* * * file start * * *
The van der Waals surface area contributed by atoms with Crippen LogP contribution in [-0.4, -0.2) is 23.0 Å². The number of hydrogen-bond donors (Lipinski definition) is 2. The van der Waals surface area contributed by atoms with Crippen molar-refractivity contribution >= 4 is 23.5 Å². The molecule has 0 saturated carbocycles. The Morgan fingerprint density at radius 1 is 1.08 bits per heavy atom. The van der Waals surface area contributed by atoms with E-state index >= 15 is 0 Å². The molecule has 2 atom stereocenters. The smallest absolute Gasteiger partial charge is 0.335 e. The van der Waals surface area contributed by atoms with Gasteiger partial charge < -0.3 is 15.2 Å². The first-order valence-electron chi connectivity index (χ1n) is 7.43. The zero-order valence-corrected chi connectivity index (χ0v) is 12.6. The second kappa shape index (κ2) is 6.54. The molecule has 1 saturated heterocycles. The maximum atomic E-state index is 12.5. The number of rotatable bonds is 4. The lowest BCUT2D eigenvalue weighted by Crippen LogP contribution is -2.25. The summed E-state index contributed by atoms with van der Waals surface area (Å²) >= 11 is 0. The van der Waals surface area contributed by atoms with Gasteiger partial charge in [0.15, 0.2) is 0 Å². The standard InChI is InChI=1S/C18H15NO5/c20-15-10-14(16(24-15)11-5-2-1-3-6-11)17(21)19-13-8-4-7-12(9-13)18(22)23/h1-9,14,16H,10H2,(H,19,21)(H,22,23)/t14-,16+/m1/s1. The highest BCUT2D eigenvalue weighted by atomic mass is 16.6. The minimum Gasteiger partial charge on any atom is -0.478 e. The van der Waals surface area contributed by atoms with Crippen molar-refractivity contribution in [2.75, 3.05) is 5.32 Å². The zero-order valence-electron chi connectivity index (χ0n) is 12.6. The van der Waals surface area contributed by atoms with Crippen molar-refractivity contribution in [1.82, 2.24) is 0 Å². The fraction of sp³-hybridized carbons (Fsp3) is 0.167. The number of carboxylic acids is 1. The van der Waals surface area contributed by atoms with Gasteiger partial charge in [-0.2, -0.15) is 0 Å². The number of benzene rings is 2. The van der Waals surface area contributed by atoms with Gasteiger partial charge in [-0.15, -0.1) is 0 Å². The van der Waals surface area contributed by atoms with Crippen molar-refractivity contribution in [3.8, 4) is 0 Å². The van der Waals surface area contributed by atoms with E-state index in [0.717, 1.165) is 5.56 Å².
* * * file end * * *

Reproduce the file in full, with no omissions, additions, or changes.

The van der Waals surface area contributed by atoms with Crippen LogP contribution in [-0.4, -0.2) is 23.0 Å². The number of hydrogen-bond donors (Lipinski definition) is 2. The van der Waals surface area contributed by atoms with Crippen molar-refractivity contribution >= 4 is 23.5 Å². The molecule has 0 saturated carbocycles. The Morgan fingerprint density at radius 1 is 1.08 bits per heavy atom. The van der Waals surface area contributed by atoms with E-state index >= 15 is 0 Å². The molecule has 2 atom stereocenters. The smallest absolute Gasteiger partial charge is 0.335 e. The van der Waals surface area contributed by atoms with Gasteiger partial charge < -0.3 is 15.2 Å². The first-order valence-electron chi connectivity index (χ1n) is 7.43. The zero-order valence-corrected chi connectivity index (χ0v) is 12.6. The second kappa shape index (κ2) is 6.54. The molecule has 1 saturated heterocycles. The maximum atomic E-state index is 12.5. The number of rotatable bonds is 4. The lowest BCUT2D eigenvalue weighted by Crippen LogP contribution is -2.25. The summed E-state index contributed by atoms with van der Waals surface area (Å²) >= 11 is 0. The van der Waals surface area contributed by atoms with Gasteiger partial charge in [0.15, 0.2) is 0 Å². The standard InChI is InChI=1S/C18H15NO5/c20-15-10-14(16(24-15)11-5-2-1-3-6-11)17(21)19-13-8-4-7-12(9-13)18(22)23/h1-9,14,16H,10H2,(H,19,21)(H,22,23)/t14-,16+/m1/s1. The highest BCUT2D eigenvalue weighted by atomic mass is 16.6. The minimum Gasteiger partial charge on any atom is -0.478 e. The van der Waals surface area contributed by atoms with Crippen molar-refractivity contribution in [2.75, 3.05) is 5.32 Å². The zero-order valence-electron chi connectivity index (χ0n) is 12.6. The van der Waals surface area contributed by atoms with Crippen molar-refractivity contribution in [1.82, 2.24) is 0 Å². The fraction of sp³-hybridized carbons (Fsp3) is 0.167. The number of carboxylic acids is 1. The van der Waals surface area contributed by atoms with Gasteiger partial charge in [-0.2, -0.15) is 0 Å². The number of benzene rings is 2. The van der Waals surface area contributed by atoms with Gasteiger partial charge in [-0.15, -0.1) is 0 Å². The van der Waals surface area contributed by atoms with Crippen molar-refractivity contribution in [3.8, 4) is 0 Å². The van der Waals surface area contributed by atoms with E-state index in [0.717, 1.165) is 5.56 Å².